Ginger is an edible rhizome of the tropical herb Zingiber officnale. It is gnarly and has papery skin with pale greenish to yellow to ivory flesh. Ginger’s origins are so old that it can not be traced back. However, is is known as a vital ingredient in Chinese cuisine during the Chou period, 1200- 221 BC. It was revered as a symbol of purity.
The word ginger comes from the Sanskirt word for “horn root.” Ginger also was a staple of the Confucian diet. Ginger made it’s way through Europe, most often in the dried form during the Mid Eastern trade routes. By the 14th century, ginger was very popular. Columbus brought ginger to Jamaica and the West Indies.
The flavor of gingerroot can be described as spicy. It is good for the digestive system. There are two different types of fresh ginger root: young, and mature. Young or spring ginger has thin, pale skin. It does not need to be peeled. It is tender and has a mild flavor. Mature ginger has tough skin to preserve the delicate flesh. The longer the ginger matures, the more fibrous and spicy it will be.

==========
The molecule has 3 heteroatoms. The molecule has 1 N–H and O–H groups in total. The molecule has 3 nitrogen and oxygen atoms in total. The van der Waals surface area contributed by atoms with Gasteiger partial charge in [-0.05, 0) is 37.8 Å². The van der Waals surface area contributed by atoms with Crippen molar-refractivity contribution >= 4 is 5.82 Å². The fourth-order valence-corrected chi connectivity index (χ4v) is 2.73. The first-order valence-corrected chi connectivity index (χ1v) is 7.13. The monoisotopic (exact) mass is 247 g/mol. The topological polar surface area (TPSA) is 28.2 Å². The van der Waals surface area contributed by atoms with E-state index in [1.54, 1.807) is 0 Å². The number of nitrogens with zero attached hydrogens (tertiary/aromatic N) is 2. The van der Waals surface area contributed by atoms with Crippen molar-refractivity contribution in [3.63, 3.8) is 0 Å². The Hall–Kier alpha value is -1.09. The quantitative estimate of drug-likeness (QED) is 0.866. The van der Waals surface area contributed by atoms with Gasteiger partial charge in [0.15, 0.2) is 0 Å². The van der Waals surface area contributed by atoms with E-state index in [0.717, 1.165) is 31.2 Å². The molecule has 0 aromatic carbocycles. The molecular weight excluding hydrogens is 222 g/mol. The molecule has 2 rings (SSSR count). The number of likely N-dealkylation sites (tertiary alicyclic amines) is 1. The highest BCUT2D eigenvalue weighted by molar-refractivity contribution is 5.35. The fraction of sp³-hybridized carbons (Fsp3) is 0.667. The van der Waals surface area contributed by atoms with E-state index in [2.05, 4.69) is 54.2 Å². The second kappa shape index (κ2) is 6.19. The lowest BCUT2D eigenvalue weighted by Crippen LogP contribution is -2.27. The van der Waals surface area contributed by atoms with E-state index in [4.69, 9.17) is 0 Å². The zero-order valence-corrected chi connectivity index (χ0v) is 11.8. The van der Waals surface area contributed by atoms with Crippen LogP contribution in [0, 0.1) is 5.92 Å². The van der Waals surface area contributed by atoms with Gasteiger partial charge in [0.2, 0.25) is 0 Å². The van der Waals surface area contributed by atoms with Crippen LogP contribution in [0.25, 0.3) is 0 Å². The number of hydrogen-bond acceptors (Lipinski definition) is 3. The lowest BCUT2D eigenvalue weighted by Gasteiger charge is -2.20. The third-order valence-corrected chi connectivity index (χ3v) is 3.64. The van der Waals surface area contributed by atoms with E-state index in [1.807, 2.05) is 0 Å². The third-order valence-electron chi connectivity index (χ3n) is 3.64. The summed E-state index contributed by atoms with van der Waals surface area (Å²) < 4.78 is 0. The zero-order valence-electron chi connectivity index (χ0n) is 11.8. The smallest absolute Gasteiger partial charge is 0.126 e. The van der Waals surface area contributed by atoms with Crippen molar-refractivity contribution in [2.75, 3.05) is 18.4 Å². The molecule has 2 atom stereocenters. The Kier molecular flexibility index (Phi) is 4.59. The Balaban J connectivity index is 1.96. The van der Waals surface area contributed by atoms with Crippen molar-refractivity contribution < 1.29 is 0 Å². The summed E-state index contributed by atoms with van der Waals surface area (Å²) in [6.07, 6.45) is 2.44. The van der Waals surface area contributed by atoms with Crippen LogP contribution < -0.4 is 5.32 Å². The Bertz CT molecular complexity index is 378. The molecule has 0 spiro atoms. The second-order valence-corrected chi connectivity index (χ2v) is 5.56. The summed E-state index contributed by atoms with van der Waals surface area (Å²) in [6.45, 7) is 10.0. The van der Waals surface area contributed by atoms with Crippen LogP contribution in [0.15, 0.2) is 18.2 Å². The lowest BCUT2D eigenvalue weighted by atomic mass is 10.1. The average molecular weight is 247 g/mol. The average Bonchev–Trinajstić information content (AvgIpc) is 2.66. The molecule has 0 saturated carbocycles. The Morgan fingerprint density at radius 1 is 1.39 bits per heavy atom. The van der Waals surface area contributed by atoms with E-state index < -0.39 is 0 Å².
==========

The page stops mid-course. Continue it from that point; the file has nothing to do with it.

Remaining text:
Items that are commonly made with ginger are gingerbread, ginger snaps ginger ale, ginger beer, and pickled ginger. Pickled ginger is served to cleanse the palate to complement the flavor of both fresh raw fish and vinegared rice.
Another common member of the ginger family is the galangal. It has a peppery and citrus flavor.
1/2 cup butter, softened
1/2 cup sugar
1 large egg
1 cup molasses
1/2 cup finely grated fresh ginger
2-1/2 cups all purpose flour
1-1/2 tsp baking soda
1/2 tsp baking powder
1 tsp ground cinnamon
1 tsp ground ginger
1/2 ground cloves
1 cup hot water
1. Beat butter at medium speed with an electric mixer until creamy; gradually add sugar, beating well. Add egg molasses, beating until blended. Add fresh ginger, beating until blended.
2. Combine flour and next 5 ingredients; add to butter mixture alternately with hot water, beginning and ending with flour mixture. Beat at low speed until blended after each addition; beat 1 additional minute or until very smooth. Pour batter into a greased 13x9x2 inch baking pan.
3. Bake at 350F for 40 minutes or until a wooden pick inserted in center comes out clean. Cool in pan on a wire rack 10 minutes, remove from pan,and cool completely on wire rack.
4. Cut into squares; serve with vanilla ice cream. Yield 12 servings
© 2014 Chef Jennifer M. Denlinger All rights reserved
Cite me: Denlinger, J. (2014 December 4). Ginger. Retrieved from: FloridaChef.net